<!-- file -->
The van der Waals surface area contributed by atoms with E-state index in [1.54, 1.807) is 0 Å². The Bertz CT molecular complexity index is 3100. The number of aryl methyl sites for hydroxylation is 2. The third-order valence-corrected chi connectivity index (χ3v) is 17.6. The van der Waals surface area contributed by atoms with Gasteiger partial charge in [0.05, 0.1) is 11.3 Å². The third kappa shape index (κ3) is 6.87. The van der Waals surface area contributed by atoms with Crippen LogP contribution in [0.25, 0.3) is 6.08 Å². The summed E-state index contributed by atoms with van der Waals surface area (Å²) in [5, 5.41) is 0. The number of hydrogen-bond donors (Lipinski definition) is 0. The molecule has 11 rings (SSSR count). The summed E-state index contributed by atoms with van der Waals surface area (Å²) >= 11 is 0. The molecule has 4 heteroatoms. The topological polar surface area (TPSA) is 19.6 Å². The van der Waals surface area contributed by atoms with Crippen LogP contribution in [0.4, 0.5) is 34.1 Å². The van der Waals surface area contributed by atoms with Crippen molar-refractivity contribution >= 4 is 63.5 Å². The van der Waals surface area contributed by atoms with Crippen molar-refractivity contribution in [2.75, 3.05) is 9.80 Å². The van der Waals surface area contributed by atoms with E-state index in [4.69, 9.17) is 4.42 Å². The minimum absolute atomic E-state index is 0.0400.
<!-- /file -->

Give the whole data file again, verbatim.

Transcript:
The van der Waals surface area contributed by atoms with E-state index in [1.54, 1.807) is 0 Å². The Bertz CT molecular complexity index is 3100. The number of aryl methyl sites for hydroxylation is 2. The third-order valence-corrected chi connectivity index (χ3v) is 17.6. The van der Waals surface area contributed by atoms with Gasteiger partial charge in [0.05, 0.1) is 11.3 Å². The third kappa shape index (κ3) is 6.87. The van der Waals surface area contributed by atoms with Crippen LogP contribution in [0.25, 0.3) is 6.08 Å². The summed E-state index contributed by atoms with van der Waals surface area (Å²) in [5, 5.41) is 0. The number of hydrogen-bond donors (Lipinski definition) is 0. The molecule has 11 rings (SSSR count). The summed E-state index contributed by atoms with van der Waals surface area (Å²) >= 11 is 0. The molecule has 4 heteroatoms. The topological polar surface area (TPSA) is 19.6 Å². The van der Waals surface area contributed by atoms with Crippen LogP contribution in [0.4, 0.5) is 34.1 Å². The van der Waals surface area contributed by atoms with Crippen molar-refractivity contribution >= 4 is 63.5 Å². The van der Waals surface area contributed by atoms with Crippen molar-refractivity contribution in [2.75, 3.05) is 9.80 Å². The van der Waals surface area contributed by atoms with E-state index in [4.69, 9.17) is 4.42 Å². The minimum absolute atomic E-state index is 0.0400.